larboard (n.)

"left-hand side of a ship" (to a person on board and facing the bow), 1580s, alteration of Middle English ladde-borde (c. 1300), perhaps literally "the loading side," if this was the side on which goods were loaded onto a ship, from laden "to load" (see lade) + bord "ship's side" (see board (n.2)).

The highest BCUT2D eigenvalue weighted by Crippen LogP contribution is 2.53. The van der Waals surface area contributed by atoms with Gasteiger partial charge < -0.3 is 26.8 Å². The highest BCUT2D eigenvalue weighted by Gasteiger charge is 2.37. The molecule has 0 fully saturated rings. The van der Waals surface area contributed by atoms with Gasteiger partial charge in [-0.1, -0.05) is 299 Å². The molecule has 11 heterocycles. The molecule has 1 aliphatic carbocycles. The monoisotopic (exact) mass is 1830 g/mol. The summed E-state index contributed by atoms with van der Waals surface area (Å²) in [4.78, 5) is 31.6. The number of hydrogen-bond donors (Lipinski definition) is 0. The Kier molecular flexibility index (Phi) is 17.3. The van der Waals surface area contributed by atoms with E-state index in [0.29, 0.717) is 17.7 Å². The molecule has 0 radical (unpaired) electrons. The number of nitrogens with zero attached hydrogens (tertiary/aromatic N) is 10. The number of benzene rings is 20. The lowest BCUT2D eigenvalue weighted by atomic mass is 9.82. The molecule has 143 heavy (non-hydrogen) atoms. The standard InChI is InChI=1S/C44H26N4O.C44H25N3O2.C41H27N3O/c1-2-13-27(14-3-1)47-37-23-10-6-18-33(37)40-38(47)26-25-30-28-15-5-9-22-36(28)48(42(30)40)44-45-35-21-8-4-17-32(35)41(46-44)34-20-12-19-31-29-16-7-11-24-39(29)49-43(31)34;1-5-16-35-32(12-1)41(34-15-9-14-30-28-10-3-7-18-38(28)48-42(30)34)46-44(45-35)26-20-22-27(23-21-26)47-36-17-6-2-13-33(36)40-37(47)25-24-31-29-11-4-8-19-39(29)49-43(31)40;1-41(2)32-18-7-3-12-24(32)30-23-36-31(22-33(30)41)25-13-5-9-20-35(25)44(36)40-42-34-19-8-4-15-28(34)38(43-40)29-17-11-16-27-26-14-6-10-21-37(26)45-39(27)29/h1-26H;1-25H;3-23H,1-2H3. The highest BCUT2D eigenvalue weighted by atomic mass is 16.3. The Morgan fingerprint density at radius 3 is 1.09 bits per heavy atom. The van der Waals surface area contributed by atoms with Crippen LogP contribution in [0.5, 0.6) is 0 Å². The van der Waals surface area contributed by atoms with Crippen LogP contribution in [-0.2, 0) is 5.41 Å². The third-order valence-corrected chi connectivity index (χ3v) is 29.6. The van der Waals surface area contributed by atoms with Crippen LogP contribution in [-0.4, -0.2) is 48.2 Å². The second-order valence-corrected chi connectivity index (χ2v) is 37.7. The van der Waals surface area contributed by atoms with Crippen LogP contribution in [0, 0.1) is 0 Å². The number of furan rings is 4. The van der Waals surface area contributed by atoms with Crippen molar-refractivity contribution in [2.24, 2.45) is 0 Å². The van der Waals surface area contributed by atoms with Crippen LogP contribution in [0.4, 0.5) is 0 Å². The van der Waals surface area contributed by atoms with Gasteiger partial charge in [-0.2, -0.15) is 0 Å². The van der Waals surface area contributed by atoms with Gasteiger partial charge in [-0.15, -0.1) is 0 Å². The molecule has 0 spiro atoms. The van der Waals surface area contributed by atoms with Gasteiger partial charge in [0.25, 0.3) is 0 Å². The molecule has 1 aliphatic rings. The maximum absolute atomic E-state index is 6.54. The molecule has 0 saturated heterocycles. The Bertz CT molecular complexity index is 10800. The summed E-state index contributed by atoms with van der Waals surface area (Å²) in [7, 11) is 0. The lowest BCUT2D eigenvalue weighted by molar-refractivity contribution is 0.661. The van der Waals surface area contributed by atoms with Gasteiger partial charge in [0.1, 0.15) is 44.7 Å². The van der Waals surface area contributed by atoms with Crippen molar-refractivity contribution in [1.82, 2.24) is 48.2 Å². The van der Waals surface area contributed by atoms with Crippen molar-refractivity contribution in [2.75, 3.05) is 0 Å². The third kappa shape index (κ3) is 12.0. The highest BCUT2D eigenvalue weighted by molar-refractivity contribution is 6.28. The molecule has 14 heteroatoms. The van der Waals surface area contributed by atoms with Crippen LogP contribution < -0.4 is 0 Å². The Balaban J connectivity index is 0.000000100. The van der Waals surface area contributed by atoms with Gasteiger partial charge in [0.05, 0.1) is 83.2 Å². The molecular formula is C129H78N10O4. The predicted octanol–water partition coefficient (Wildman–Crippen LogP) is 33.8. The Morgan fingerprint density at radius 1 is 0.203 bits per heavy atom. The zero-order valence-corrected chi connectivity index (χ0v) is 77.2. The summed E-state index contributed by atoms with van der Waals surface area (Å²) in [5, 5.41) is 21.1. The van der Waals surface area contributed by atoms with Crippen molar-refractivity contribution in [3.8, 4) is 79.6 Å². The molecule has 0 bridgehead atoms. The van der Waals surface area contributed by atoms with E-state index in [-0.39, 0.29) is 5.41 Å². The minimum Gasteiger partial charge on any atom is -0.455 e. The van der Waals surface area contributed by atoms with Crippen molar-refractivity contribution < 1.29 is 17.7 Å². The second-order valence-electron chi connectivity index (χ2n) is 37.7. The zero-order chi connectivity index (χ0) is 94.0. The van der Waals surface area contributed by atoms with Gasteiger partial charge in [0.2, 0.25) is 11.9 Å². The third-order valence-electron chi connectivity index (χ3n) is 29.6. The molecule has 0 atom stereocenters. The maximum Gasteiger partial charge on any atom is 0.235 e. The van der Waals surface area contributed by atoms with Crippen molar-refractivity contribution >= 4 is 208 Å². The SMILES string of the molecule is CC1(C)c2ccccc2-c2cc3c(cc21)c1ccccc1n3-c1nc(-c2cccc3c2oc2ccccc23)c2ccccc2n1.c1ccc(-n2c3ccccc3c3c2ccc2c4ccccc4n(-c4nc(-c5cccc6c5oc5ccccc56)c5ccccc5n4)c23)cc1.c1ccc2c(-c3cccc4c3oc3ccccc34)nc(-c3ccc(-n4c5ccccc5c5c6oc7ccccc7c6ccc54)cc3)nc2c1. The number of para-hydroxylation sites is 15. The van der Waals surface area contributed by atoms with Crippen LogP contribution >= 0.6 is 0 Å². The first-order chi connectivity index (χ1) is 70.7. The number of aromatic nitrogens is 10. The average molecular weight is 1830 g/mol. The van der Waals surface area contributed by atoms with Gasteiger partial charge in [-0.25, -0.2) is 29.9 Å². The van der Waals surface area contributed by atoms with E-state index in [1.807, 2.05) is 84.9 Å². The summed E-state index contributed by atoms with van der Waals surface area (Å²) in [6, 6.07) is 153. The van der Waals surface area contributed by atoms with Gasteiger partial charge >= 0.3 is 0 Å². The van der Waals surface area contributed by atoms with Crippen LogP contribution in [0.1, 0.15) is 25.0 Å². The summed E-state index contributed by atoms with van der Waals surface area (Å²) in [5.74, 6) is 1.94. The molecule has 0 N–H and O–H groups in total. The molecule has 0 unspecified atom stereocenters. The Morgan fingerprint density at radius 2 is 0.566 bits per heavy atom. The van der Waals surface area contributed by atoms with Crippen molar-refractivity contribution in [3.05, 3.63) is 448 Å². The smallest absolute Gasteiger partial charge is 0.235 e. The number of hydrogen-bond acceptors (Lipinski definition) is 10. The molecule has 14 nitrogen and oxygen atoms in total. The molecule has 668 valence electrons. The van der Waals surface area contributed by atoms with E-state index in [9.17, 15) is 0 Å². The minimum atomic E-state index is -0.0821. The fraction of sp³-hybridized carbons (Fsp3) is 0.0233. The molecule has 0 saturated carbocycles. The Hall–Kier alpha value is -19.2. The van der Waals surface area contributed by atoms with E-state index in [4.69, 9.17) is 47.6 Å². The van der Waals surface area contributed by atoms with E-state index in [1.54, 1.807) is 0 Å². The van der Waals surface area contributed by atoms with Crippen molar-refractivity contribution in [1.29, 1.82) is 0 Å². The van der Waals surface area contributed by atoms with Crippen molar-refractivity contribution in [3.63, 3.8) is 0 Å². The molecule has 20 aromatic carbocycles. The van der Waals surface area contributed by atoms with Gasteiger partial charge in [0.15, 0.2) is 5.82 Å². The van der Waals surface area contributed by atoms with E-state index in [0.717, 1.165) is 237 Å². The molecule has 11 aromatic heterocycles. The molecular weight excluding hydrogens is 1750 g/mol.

Altered 16c. by influence of starboard, then, to avoid confusion of similar-sounding words, it was largely replaced by the specialized sense of port (n.1). The Old English term for it was bæcbord, literally "back board" (see starboard), a term which remains in the other Germanic tongues.

Others Are Reading